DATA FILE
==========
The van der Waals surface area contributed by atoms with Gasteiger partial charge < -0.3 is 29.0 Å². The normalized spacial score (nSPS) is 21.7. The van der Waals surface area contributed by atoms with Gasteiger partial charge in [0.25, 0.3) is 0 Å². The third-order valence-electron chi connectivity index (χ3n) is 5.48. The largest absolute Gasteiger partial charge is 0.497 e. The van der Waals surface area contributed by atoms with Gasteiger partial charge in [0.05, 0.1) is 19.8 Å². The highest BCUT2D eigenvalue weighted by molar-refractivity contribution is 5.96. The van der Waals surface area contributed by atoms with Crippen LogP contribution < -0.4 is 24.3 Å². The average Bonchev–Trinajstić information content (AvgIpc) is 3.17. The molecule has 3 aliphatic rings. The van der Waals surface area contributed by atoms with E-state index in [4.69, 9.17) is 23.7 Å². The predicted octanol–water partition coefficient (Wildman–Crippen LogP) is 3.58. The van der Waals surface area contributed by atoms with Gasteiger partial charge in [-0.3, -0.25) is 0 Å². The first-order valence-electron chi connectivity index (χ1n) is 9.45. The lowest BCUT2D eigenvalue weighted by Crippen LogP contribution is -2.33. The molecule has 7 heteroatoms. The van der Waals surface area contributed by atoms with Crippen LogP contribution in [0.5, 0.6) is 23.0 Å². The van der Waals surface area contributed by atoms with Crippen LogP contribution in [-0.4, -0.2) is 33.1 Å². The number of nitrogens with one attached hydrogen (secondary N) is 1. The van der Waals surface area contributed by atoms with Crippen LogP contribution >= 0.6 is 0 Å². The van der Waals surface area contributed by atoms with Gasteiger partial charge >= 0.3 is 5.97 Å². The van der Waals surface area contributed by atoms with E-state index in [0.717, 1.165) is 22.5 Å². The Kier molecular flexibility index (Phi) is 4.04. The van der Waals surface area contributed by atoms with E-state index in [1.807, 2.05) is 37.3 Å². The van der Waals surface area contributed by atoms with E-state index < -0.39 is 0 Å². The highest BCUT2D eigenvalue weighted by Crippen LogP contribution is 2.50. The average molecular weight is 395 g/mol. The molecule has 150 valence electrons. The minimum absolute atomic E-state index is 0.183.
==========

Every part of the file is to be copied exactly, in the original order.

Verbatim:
The van der Waals surface area contributed by atoms with Gasteiger partial charge < -0.3 is 29.0 Å². The normalized spacial score (nSPS) is 21.7. The van der Waals surface area contributed by atoms with Gasteiger partial charge in [0.25, 0.3) is 0 Å². The third-order valence-electron chi connectivity index (χ3n) is 5.48. The largest absolute Gasteiger partial charge is 0.497 e. The van der Waals surface area contributed by atoms with Gasteiger partial charge in [0.05, 0.1) is 19.8 Å². The highest BCUT2D eigenvalue weighted by molar-refractivity contribution is 5.96. The van der Waals surface area contributed by atoms with Crippen LogP contribution < -0.4 is 24.3 Å². The average Bonchev–Trinajstić information content (AvgIpc) is 3.17. The molecule has 3 aliphatic rings. The van der Waals surface area contributed by atoms with E-state index in [4.69, 9.17) is 23.7 Å². The predicted octanol–water partition coefficient (Wildman–Crippen LogP) is 3.58. The van der Waals surface area contributed by atoms with Gasteiger partial charge in [-0.3, -0.25) is 0 Å². The first-order valence-electron chi connectivity index (χ1n) is 9.45. The lowest BCUT2D eigenvalue weighted by Crippen LogP contribution is -2.33. The molecule has 7 heteroatoms. The van der Waals surface area contributed by atoms with Crippen LogP contribution in [0.5, 0.6) is 23.0 Å². The van der Waals surface area contributed by atoms with Crippen LogP contribution in [-0.4, -0.2) is 33.1 Å². The number of nitrogens with one attached hydrogen (secondary N) is 1. The van der Waals surface area contributed by atoms with Crippen LogP contribution >= 0.6 is 0 Å². The van der Waals surface area contributed by atoms with Gasteiger partial charge >= 0.3 is 5.97 Å². The van der Waals surface area contributed by atoms with E-state index in [0.717, 1.165) is 22.5 Å². The Kier molecular flexibility index (Phi) is 4.04. The van der Waals surface area contributed by atoms with E-state index in [1.807, 2.05) is 37.3 Å². The van der Waals surface area contributed by atoms with E-state index < -0.39 is 0 Å². The highest BCUT2D eigenvalue weighted by Crippen LogP contribution is 2.50. The average molecular weight is 395 g/mol. The molecule has 150 valence electrons. The minimum absolute atomic E-state index is 0.183.